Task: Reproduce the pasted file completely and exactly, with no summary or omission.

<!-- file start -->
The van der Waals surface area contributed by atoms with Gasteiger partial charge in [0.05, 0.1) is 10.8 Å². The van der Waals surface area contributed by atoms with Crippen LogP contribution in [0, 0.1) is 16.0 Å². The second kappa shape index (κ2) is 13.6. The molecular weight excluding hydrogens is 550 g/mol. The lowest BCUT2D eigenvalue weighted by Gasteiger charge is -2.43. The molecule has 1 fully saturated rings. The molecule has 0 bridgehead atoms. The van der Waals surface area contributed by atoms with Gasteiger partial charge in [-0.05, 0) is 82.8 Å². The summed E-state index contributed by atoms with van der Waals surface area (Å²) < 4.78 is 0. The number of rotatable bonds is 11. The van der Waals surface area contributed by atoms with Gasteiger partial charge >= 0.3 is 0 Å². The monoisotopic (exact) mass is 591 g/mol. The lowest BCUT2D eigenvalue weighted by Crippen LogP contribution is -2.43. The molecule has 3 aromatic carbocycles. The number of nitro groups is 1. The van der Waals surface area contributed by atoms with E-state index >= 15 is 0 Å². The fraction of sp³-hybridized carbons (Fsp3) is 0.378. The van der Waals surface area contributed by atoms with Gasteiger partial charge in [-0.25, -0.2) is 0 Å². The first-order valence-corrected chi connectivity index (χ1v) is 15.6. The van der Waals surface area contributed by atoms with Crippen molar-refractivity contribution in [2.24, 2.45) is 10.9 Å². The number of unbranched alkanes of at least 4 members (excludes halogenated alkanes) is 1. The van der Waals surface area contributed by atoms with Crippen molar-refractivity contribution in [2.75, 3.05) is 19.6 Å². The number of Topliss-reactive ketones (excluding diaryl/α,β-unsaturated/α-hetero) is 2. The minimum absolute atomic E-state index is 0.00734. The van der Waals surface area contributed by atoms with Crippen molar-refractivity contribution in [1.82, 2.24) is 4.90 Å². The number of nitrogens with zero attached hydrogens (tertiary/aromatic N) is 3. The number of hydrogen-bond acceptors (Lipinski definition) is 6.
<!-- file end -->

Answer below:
The van der Waals surface area contributed by atoms with Gasteiger partial charge in [0.05, 0.1) is 10.8 Å². The van der Waals surface area contributed by atoms with Crippen LogP contribution in [0, 0.1) is 16.0 Å². The second kappa shape index (κ2) is 13.6. The molecular weight excluding hydrogens is 550 g/mol. The lowest BCUT2D eigenvalue weighted by Gasteiger charge is -2.43. The molecule has 1 fully saturated rings. The molecule has 0 bridgehead atoms. The van der Waals surface area contributed by atoms with Gasteiger partial charge in [-0.05, 0) is 82.8 Å². The summed E-state index contributed by atoms with van der Waals surface area (Å²) < 4.78 is 0. The number of rotatable bonds is 11. The van der Waals surface area contributed by atoms with Gasteiger partial charge >= 0.3 is 0 Å². The monoisotopic (exact) mass is 591 g/mol. The lowest BCUT2D eigenvalue weighted by Crippen LogP contribution is -2.43. The molecule has 3 aromatic carbocycles. The number of nitro groups is 1. The van der Waals surface area contributed by atoms with E-state index >= 15 is 0 Å². The fraction of sp³-hybridized carbons (Fsp3) is 0.378. The van der Waals surface area contributed by atoms with Gasteiger partial charge in [-0.25, -0.2) is 0 Å². The first-order valence-corrected chi connectivity index (χ1v) is 15.6. The van der Waals surface area contributed by atoms with Crippen molar-refractivity contribution in [2.24, 2.45) is 10.9 Å². The number of unbranched alkanes of at least 4 members (excludes halogenated alkanes) is 1. The van der Waals surface area contributed by atoms with Crippen molar-refractivity contribution in [2.75, 3.05) is 19.6 Å². The number of Topliss-reactive ketones (excluding diaryl/α,β-unsaturated/α-hetero) is 2. The minimum absolute atomic E-state index is 0.00734. The van der Waals surface area contributed by atoms with Crippen molar-refractivity contribution in [1.82, 2.24) is 4.90 Å². The number of nitrogens with zero attached hydrogens (tertiary/aromatic N) is 3. The number of hydrogen-bond acceptors (Lipinski definition) is 6.